No matter how hard Sylvester the cat tries to catch and eat Tweety Pie, he always, always fails.
Do you ever feel like Sylvester when you’re on Twitter? Your goals of building a loyal following, networking with potential clients, or widening your sales funnel are always slightly out of reach.
As hard as you try, your goals are elusive.
What if you could have a simple strategy to create an army of Twitter followers, all of whom loved your every Tweet?
There’s a formula, easy as one-two-three, you can use to make this happen.
But before that, let’s look at the reason Sylvester fails – and it could be why you fail too.
Do You Tweet Like an Insane Cartoon Cat?
Sylvester is destined for failure. That’s because he’s insane. As Albert Einstein said, insanity is
“Doing the same thing over and over again and expecting different results.”
No matter how many times Sylvester goes hungry because he fails to catch Tweety Pie, he keeps trying. Why not chase a mouse instead? Or raid the food cupboards?
Sylvester’s insanity is written into the Tweety Pie script. Poor cat, he can’t help it.
But YOU can.
And that’s because you can write your own script.
Let’s take a look at how the Tweety Pie script got written. This is the skeleton you’ll use to create your own three step Twitter formula.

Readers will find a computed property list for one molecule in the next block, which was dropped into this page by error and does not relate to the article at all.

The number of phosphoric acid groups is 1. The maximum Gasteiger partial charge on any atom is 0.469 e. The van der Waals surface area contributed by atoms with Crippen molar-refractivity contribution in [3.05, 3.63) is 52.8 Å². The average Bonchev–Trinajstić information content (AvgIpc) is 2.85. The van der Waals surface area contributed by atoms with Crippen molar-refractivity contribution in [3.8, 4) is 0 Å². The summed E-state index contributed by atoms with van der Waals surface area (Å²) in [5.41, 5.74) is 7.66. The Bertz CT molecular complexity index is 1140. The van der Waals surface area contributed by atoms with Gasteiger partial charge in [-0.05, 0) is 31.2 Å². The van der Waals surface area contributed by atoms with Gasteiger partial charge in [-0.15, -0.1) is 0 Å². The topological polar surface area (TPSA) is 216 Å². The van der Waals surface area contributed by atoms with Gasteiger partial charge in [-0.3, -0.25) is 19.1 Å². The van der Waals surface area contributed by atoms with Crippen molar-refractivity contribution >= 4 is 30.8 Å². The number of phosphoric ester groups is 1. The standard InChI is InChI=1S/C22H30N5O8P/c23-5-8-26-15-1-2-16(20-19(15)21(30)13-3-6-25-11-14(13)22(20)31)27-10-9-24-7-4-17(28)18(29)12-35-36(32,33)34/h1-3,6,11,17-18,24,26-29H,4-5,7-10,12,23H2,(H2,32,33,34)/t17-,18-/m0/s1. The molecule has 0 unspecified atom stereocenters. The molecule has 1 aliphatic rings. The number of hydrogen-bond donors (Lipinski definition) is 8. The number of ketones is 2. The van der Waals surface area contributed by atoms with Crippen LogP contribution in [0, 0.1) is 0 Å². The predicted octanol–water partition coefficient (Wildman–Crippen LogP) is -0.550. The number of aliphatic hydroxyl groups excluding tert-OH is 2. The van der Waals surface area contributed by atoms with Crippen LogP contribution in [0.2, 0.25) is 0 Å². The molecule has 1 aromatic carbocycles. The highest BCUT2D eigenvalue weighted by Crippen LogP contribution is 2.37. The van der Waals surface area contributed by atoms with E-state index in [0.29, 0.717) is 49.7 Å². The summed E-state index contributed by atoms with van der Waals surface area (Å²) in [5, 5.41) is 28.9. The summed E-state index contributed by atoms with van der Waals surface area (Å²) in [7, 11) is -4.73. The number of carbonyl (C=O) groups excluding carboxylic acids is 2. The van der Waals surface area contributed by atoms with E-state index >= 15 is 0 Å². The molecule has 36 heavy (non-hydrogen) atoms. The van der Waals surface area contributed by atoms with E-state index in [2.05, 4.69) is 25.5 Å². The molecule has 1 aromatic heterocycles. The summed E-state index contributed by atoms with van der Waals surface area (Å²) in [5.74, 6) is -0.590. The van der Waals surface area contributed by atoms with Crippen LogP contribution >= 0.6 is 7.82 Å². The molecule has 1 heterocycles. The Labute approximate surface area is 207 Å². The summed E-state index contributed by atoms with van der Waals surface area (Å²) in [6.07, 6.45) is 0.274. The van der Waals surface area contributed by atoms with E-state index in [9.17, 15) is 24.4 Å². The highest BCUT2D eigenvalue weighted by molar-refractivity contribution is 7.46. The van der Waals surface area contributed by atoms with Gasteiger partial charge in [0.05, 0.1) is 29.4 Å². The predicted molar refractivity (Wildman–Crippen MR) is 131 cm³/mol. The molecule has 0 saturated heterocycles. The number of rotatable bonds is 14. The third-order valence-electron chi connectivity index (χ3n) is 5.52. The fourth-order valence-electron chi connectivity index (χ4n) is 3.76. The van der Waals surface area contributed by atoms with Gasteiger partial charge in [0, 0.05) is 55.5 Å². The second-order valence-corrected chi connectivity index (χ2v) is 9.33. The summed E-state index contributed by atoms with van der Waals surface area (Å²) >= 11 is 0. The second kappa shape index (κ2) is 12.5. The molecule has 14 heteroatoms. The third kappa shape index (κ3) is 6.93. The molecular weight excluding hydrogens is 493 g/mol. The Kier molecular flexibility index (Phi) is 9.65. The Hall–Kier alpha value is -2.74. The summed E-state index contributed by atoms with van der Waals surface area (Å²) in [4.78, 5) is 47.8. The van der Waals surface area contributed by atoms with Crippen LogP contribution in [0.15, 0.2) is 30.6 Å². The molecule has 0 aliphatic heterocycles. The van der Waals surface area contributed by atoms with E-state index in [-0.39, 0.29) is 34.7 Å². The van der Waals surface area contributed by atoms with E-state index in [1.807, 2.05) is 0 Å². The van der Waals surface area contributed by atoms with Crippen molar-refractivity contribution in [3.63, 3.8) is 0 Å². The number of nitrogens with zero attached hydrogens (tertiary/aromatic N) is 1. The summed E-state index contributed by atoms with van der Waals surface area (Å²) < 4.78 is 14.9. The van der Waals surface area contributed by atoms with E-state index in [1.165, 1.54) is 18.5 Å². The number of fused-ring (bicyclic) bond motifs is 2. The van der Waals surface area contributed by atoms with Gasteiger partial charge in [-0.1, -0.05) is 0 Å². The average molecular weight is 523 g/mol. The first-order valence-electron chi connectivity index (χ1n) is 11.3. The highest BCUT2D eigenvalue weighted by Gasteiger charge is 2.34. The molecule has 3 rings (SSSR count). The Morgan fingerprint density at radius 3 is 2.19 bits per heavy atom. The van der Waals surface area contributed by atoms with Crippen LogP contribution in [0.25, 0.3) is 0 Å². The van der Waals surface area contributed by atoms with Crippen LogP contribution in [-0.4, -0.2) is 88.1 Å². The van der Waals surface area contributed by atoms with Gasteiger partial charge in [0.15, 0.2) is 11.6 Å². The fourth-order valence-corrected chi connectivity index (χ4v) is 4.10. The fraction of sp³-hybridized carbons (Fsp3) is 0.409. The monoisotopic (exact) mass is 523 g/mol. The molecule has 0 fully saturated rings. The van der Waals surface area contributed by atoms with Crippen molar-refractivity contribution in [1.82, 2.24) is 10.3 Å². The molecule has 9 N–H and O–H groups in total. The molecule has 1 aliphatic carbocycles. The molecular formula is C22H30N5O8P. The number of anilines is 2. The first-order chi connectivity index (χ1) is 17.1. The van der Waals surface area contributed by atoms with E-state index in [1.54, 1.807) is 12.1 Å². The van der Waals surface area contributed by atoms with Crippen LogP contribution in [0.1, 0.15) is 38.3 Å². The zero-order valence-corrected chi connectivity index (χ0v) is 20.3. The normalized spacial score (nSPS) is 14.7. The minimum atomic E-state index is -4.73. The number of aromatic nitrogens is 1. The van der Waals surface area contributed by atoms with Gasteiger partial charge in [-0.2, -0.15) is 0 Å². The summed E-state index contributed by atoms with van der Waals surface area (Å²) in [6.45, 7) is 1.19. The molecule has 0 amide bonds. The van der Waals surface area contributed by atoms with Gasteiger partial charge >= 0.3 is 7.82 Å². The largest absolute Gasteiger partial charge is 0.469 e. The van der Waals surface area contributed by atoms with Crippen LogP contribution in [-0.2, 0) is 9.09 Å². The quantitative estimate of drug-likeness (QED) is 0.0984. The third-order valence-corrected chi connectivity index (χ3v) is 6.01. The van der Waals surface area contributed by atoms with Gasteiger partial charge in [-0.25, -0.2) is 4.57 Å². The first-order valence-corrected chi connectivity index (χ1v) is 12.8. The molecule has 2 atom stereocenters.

Three Steps to a Cartoon Blockbuster
The character that would become Tweety Pie began life as a ugly, naked, pink bird in a short film called A Tale of Two Kitties. He was a wild, angry bird in an outdoor nest, pitted against two hungry cats.
Following the success of A Tale of Two Kitties, Tweety Pie was refined by giving him yellow feathers and putting him in a canary cage. His enemy changed too, from a duo of cats to a single black and white feline, Sylvester.
3. Do It Again
Tweety’s new look (and new enemy) proved so successful, that a succession of films were made, all to the same formula:
- Sylvester wants to eat Tweety, but an obstacle stands in his way.
- Tweet says his signature line, “I tawt I taw a puddy tat!”
- Sylvester comes up with increasingly elaborate plots to entrap Tweety, but they all fail.
Simplified, that three step formula looks like this:
- Run a pilot.
- Tweak it until it proves successful.
- When you hit success, repeat, repeat, repeat.
Make the Formula Your Own
As long as you’re tracking your results, you can test anything with this model.
Testing is sanity. As you test different ideas, you see what works and what doesn’t.
Here are a few examples of what you can test on Twitter:
- Niches, to see what’s popular before you set up a business (If you do this, set up a separate Twitter account for each niche you test)
- Types of tweet, such as links, personal updates, retweets and @replies
- Ideal tweet length
- Headline formulas
- Hashtags, to see which give you the biggest audience
- Brand voices
- Social media signatures
Of course, no success lasts forever. But the great part about the Tweety Pie formula is, when your current success fades, you can start again at step one.
So, stop being a Sylvester, ditch you insane cat ways, and start tweeting like Tweety Pie. There’s a clever birdy.
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